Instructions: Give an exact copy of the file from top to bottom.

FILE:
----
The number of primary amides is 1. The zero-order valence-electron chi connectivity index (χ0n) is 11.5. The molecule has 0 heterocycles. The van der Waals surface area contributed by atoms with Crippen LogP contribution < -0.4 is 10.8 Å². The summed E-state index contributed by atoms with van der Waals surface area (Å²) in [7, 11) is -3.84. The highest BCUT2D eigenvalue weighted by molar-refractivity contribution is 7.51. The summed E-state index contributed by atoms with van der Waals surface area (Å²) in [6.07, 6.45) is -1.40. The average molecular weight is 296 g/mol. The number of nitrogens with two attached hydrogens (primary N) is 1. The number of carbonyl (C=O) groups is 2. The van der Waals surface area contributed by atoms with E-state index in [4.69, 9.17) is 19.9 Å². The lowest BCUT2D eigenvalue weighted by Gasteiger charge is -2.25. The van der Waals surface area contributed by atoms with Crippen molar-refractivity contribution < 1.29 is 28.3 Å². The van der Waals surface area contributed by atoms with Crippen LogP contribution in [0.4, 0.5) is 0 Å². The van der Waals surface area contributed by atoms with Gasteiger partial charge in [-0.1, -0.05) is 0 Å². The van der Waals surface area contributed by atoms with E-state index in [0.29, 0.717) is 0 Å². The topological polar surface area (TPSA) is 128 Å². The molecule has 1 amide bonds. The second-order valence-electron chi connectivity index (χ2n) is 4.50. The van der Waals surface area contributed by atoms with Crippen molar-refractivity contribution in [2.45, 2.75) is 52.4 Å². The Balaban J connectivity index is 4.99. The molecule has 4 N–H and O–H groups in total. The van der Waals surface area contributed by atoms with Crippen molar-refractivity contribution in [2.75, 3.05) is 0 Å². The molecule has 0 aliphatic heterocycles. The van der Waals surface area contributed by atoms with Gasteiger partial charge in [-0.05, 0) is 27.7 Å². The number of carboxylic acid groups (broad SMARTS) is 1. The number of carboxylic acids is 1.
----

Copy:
The number of primary amides is 1. The zero-order valence-electron chi connectivity index (χ0n) is 11.5. The molecule has 0 heterocycles. The van der Waals surface area contributed by atoms with Crippen LogP contribution < -0.4 is 10.8 Å². The summed E-state index contributed by atoms with van der Waals surface area (Å²) in [7, 11) is -3.84. The highest BCUT2D eigenvalue weighted by molar-refractivity contribution is 7.51. The summed E-state index contributed by atoms with van der Waals surface area (Å²) in [6.07, 6.45) is -1.40. The average molecular weight is 296 g/mol. The number of nitrogens with two attached hydrogens (primary N) is 1. The number of carbonyl (C=O) groups is 2. The van der Waals surface area contributed by atoms with E-state index in [4.69, 9.17) is 19.9 Å². The lowest BCUT2D eigenvalue weighted by Gasteiger charge is -2.25. The van der Waals surface area contributed by atoms with Crippen molar-refractivity contribution < 1.29 is 28.3 Å². The van der Waals surface area contributed by atoms with Crippen LogP contribution in [0.4, 0.5) is 0 Å². The van der Waals surface area contributed by atoms with Gasteiger partial charge in [-0.1, -0.05) is 0 Å². The van der Waals surface area contributed by atoms with E-state index in [0.29, 0.717) is 0 Å². The topological polar surface area (TPSA) is 128 Å². The molecule has 1 amide bonds. The second-order valence-electron chi connectivity index (χ2n) is 4.50. The van der Waals surface area contributed by atoms with Crippen molar-refractivity contribution in [2.45, 2.75) is 52.4 Å². The Balaban J connectivity index is 4.99. The molecule has 4 N–H and O–H groups in total. The van der Waals surface area contributed by atoms with Crippen molar-refractivity contribution in [2.75, 3.05) is 0 Å². The molecule has 0 aliphatic heterocycles. The van der Waals surface area contributed by atoms with Gasteiger partial charge in [-0.05, 0) is 27.7 Å². The number of carboxylic acid groups (broad SMARTS) is 1. The number of carboxylic acids is 1.